The Gap Between Ideal Beauty Standards and Real Women

Great strides have been made in combating the unrealistic image of women in the media through campaigns, such as the DOVE Real Beauty movement, and through individual advocates, such as model Erica Jean Schenk who was the first “plus-sized” model to appear on the cover of Women’s Running.  However, the main image continued to be portrayed to young women through social media is that of tall, skinny, and lanky as being the ideal beauty standard. This creates an unrealistic expectation for many young girls growing up in today’s world and this message is perpetuated by the Miss America Contest, which although advocating for education, intelligence, and community service as desirable attributes continues to judge contestants based on ideal beauty standards and how she looks in an evening gown or a bikini.

In fact, when looking at the BMI of Miss America contestants versus the average American women throughout the decades, there is a large discrepancy between how contestants look and the average women looks. Using information from this study, the educational website found that the only decades where the two had similar body types were the 1940s and 1950s, and since then, Miss America contestants have grown thinner and thinner while the average American women has gotten heavier. Read More Here


This contributes to young women feeling inadequate in terms of how they look and can lead to body image issues and feelings of shame about themselves as a women. It is sad when intelligent, capable, talented, unique young women are unhappy with themselves as a woman because they do not fit this unrealistic beauty standard. Women come in all shapes, sizes, styles, and personalities and this diversity should be embraced. Who wants a world full of robotic “ideal” women?

There is so much more to being a worthy person than your outward appearance and I challenge you to:


body image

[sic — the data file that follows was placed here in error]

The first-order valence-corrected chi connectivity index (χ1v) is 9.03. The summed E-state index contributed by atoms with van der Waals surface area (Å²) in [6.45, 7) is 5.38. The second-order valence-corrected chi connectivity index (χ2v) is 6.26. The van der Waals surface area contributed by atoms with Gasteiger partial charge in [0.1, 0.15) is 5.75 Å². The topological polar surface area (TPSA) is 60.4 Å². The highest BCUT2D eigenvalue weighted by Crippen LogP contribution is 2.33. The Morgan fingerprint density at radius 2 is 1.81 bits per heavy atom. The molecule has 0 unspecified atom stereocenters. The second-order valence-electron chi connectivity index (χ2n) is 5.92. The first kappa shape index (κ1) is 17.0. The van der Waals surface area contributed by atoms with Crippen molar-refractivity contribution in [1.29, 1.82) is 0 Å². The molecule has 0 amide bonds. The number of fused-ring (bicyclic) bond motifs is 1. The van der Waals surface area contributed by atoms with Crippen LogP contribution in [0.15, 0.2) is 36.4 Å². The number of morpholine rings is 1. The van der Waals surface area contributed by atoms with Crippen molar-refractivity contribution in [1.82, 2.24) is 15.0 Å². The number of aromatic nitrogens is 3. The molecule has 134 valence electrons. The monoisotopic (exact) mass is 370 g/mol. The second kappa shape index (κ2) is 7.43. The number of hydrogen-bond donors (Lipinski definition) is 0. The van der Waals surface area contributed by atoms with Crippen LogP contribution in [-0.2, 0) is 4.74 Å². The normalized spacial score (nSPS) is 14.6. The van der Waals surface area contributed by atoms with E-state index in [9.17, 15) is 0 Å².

2 thoughts on “The Gap Between Ideal Beauty Standards and Real Women

  1. Great article! The portrayal of women in mainstream media versus everyday life are so contradictory. I feel women are aware of this issue now through multiple campaigns, however nothing really seems to be changing about the issue.


  2. This article was very informative. The swimsuit portion of the Miss America contest really disturbs me also: the fact that the whole nation sits at home judging women on TV based on their conformity to impossible body standards. I will be impressed when the swimsuit portion of the competition is eliminated altogether, and frankly I am insulted that it still exists. Many aspects of the graph were interesting to me, especially the fact that from 1920-1935 women 20-29 were on average underweight. It is also interesting that these two datasets have inverse relationships: showing that except for a brief period of time in the 1940s, the “average” woman never met the body standards of the “ideal” woman of that time period. Finally, I find it very disturbing that there are not more peaks in this graph. At the rate it is going, all of the Miss America contestants will be die from starvation and the average American woman will die from obesity related complications. I would hope to see this gap between these 2 graphs decrease in the coming years and form a happy medium, which will only happen by supporting all women and encouraging healthy lifestyles across the board.


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